I racked to secondary today and the gravity was at 1.013 which is a little lower than the estimate. Either the yeast was particularly good this go around or I could have mashed a little higher to get more dextrins. The flavor is pretty good for a non-carbonated state. I'll secondary for a little while to let it clarify a little more before I bottle. I'll probably bottle the same time as the Festivus Feats of Strength.

Coffee Porter
Brown Porter


Type: All Grain
Date: 10/23/2010
Batch Size: 5.00 gal
Brewer: Trevor
Boil Size: 6.41 gal Asst Brewer: Jenn
Boil Time: 60 min Equipment: Brew Pot (7.5 gal) and Cooler (48 qt)
Taste Rating(out of 50): 35.0 Brewhouse Efficiency: 75.00
Taste Notes:
Amount Item Type % or IBU
5 lbs 4.0 oz Pale Malt (2 Row) UK (3.0 SRM) Grain 56.57 %
1 lbs 5.3 oz Caramel/Crystal Malt - 80L (80.0 SRM) Grain 14.33 %
15.2 oz Pale Malt, Maris Otter (3.0 SRM) Grain 10.24 %
12.6 oz Caramel/Crystal Malt - 10L (10.0 SRM) Grain 8.51 %
10.1 oz Chocolate Malt (350.0 SRM) Grain 6.79 %
5.3 oz Caramel/Crystal Malt - 60L (60.0 SRM) Grain 3.56 %
1.00 oz Northern Brewer [8.00 %] (60 min) Hops 29.6 IBU
0.25 tsp Irish Moss (Boil 10.0 min) Misc
8.00 tbsp Coffee (cold brewed) (Boil 5.0 min) Misc
1 Pkgs English Ale (White Labs #WLP002) [Starter 35 ml] Yeast-Ale
Beer Profile
Est Original Gravity: 1.049 SG
Measured Original Gravity: 1.049 SG
Est Final Gravity: 1.016 SG Measured Final Gravity: 1.013 SG
Estimated Alcohol by Vol: 4.30 % Actual Alcohol by Vol: 4.69 %
Bitterness: 29.6 IBU Calories: 218 cal/pint
Est Color: 28.7 SRM Color:
Mash Profile
Mash Name: Single Infusion, Full Body Total Grain Weight: 9.28 lb
Sparge Water: 3.71 gal Grain Temperature: 72.0 F
Sparge Temperature: 168.0 F TunTemperature: 72.0 F
Adjust Temp for Equipment: FALSE Mash PH: 5.4 PH
Single Infusion, Full Body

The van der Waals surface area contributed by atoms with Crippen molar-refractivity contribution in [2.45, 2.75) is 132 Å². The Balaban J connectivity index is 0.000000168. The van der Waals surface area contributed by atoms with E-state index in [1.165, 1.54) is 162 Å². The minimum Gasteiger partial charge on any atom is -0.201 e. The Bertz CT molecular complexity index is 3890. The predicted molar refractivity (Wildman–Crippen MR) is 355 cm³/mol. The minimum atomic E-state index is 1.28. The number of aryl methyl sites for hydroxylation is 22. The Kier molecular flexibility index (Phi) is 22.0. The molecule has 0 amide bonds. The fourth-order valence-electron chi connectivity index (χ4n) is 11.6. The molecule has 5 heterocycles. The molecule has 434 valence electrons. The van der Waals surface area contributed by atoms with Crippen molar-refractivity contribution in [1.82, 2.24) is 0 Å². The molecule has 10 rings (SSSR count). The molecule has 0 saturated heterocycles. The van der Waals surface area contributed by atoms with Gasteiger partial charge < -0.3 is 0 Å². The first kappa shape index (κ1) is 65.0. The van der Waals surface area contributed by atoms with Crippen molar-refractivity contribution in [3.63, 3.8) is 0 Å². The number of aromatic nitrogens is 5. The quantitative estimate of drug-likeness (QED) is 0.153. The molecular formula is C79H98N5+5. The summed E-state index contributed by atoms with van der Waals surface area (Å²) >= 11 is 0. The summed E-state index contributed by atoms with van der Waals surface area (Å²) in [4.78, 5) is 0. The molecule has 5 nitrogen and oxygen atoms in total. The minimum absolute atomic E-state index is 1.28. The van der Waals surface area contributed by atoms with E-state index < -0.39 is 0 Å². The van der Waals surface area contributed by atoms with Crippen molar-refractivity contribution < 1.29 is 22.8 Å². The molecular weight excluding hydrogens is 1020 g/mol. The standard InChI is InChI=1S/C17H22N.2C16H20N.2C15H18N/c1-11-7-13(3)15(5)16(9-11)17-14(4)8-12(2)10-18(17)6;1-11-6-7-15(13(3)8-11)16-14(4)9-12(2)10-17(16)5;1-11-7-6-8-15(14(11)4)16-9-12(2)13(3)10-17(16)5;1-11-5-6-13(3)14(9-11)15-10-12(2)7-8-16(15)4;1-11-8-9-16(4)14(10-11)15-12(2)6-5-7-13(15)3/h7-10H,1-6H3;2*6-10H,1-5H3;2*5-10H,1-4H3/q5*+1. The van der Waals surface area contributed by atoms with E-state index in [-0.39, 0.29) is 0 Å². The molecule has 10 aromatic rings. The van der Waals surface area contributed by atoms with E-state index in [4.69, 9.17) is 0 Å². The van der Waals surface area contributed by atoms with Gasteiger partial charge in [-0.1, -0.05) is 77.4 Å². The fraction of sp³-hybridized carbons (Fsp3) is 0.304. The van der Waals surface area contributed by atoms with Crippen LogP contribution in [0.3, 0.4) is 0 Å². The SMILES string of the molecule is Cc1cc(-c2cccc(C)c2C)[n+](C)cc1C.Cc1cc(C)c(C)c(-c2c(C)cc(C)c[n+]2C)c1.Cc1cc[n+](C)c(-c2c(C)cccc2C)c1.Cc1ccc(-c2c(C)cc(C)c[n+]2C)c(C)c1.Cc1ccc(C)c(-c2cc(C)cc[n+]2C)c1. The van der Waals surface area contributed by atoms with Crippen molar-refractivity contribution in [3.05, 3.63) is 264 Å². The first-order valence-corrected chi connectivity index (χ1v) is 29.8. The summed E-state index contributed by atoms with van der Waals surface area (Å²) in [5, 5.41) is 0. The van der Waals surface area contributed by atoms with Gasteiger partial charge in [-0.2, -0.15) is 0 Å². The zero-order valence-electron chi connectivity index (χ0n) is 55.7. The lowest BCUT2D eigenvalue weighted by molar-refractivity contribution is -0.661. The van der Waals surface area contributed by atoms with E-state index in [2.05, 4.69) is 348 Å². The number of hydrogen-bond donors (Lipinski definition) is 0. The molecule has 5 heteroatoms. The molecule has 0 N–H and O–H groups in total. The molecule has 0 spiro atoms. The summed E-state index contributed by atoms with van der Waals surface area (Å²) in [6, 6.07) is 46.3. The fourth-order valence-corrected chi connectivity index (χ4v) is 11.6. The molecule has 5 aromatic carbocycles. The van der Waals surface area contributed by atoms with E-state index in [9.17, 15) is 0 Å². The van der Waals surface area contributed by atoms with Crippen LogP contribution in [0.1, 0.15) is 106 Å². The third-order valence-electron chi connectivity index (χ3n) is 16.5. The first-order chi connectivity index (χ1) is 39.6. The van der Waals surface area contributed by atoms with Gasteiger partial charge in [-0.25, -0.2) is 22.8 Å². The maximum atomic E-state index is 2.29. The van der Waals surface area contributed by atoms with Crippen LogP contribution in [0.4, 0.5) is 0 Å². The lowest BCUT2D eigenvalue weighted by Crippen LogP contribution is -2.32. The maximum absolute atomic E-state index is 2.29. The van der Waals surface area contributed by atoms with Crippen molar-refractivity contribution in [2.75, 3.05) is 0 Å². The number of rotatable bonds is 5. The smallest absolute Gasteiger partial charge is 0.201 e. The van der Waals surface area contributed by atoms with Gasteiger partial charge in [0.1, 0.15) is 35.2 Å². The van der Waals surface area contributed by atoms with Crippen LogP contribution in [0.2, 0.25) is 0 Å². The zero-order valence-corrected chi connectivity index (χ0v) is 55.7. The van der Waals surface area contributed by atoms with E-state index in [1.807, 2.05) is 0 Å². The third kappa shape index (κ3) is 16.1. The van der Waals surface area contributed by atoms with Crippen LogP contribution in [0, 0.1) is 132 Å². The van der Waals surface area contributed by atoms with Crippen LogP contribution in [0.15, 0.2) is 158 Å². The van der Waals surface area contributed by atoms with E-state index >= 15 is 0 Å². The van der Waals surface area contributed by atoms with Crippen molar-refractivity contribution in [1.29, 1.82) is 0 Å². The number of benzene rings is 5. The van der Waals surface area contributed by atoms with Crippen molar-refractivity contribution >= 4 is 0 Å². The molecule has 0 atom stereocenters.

Step Time Name Description Step Temp
45 min Mash In Add 11.60 qt of water at 168.2 F 156.0 F
10 min Mash Out Add 4.64 qt of water at 202.4 F 168.0 F
Mash Notes: Simple single infusion mash for use with most modern well modified grains (about 95% of the time).
Carbonation and Storage
Carbonation Type: Corn Sugar Volumes of CO2: 2.4
Pressure/Weight: 3.8 oz Carbonation Used: -
Keg/Bottling Temperature: 60.0 F Age for: 28.0 days
Storage Temperature: 52.0 F  
Hit OG on the mark, no major problems with the brew day. A little under mark for volume.
10/28/10: Moved to secondary, gravity is 1.013
Created with BeerSmith

Sunday, October 10, 2010

Festivus Feats of Strength

Brewed the first of the all-grain FFOS yesterday. It was a great day to be out brewing and I had help from Brent (as usual) and a couple of 2nd assistant brewers/observers. Mostly stuck to the recipe with a couple of minor changes. The hops were both US instead of UK grown and the Goldings was 4.5% but I didn't adjust the amounts since these were short boil hops so the IBUs shouldn't change by more than a point or two. I added the spices and final hops at flame out instead of 5 minutes to prevent the spices from going bitter. Hop additions were slightly higher; I used two 1oz bags of fuggles which weighed in about 2.1oz or so and the second Goldings addition was about 0.55oz but again, this shouldn't make much difference.

The mash went quite well, a little stuck during the initial sparge but the second sparge batch went well, perhaps a little too fast as my efficiency was a bit low. Once I hit a boil, there was a little boil over but not a lot lost although it kept threatening to go over again. This led to frequent spraying to keep the head under control. I ended up with more liquid than expected and a lower OG. Extraction efficiency and the boil water additions led to an OG of 1.048 but the wort didn't taste over hopped or over spiced so I stuck with that instead of adding DME to up the gravity.

The extra water and the 2 quart starter brought the wort level right to the top of my carboy. Instead of transferring again to the 6 gallon I setup a blow off tube and pitched at about 78°F. Unlike BP, my device worked as designed as there was about 1/2 cup of blow off in the growler this morning. There's a solid primary going at about 71°F. I'm expecting it to drop about 5° tonight both of which are good for the WLP005.

I was planning about a week in the primary but there's quite a bit of trub in there, coupled with a healthy fermentation, I might be racking on Thursday. I'll edit and update this post when it goes over to the secondary where it'll sit for a couple of weeks, maybe even a month before going into bottles until Christmas.